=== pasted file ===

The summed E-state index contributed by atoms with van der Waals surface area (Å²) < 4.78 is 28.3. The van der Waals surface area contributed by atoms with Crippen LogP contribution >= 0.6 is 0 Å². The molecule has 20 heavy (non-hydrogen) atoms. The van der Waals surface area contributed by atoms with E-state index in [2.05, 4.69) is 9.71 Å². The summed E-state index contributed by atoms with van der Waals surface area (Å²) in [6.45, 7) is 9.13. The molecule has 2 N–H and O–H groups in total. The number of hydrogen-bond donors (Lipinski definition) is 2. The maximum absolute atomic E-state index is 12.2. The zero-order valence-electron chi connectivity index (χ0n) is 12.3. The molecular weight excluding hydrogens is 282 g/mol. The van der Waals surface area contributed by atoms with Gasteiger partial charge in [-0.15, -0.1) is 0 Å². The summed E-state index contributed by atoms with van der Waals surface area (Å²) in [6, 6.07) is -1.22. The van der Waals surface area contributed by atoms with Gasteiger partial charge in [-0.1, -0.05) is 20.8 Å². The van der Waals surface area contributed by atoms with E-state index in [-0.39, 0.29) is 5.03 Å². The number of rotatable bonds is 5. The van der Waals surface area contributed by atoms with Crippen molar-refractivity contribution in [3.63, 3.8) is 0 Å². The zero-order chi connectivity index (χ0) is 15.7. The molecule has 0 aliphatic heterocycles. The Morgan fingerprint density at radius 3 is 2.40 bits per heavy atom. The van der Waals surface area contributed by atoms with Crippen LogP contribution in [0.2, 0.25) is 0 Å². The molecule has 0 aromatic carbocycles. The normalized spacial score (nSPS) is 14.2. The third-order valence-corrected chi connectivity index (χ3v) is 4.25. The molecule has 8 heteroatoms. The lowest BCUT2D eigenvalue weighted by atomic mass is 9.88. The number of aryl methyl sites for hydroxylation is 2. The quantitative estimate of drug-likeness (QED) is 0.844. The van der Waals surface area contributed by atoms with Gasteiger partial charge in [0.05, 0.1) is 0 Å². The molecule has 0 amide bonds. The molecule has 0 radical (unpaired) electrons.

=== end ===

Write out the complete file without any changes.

The summed E-state index contributed by atoms with van der Waals surface area (Å²) < 4.78 is 28.3. The van der Waals surface area contributed by atoms with Crippen LogP contribution >= 0.6 is 0 Å². The molecule has 20 heavy (non-hydrogen) atoms. The van der Waals surface area contributed by atoms with E-state index in [2.05, 4.69) is 9.71 Å². The summed E-state index contributed by atoms with van der Waals surface area (Å²) in [6.45, 7) is 9.13. The molecule has 2 N–H and O–H groups in total. The number of hydrogen-bond donors (Lipinski definition) is 2. The maximum absolute atomic E-state index is 12.2. The zero-order valence-electron chi connectivity index (χ0n) is 12.3. The molecular weight excluding hydrogens is 282 g/mol. The van der Waals surface area contributed by atoms with Gasteiger partial charge in [-0.15, -0.1) is 0 Å². The summed E-state index contributed by atoms with van der Waals surface area (Å²) in [6, 6.07) is -1.22. The van der Waals surface area contributed by atoms with Gasteiger partial charge in [-0.1, -0.05) is 20.8 Å². The van der Waals surface area contributed by atoms with E-state index in [-0.39, 0.29) is 5.03 Å². The number of rotatable bonds is 5. The van der Waals surface area contributed by atoms with Crippen molar-refractivity contribution in [3.63, 3.8) is 0 Å². The zero-order chi connectivity index (χ0) is 15.7. The molecule has 0 aliphatic heterocycles. The Morgan fingerprint density at radius 3 is 2.40 bits per heavy atom. The van der Waals surface area contributed by atoms with Crippen LogP contribution in [0.2, 0.25) is 0 Å². The molecule has 0 aromatic carbocycles. The normalized spacial score (nSPS) is 14.2. The third-order valence-corrected chi connectivity index (χ3v) is 4.25. The molecule has 8 heteroatoms. The lowest BCUT2D eigenvalue weighted by atomic mass is 9.88. The number of aryl methyl sites for hydroxylation is 2. The quantitative estimate of drug-likeness (QED) is 0.844. The van der Waals surface area contributed by atoms with Gasteiger partial charge in [0.05, 0.1) is 0 Å². The molecule has 0 amide bonds. The molecule has 0 radical (unpaired) electrons.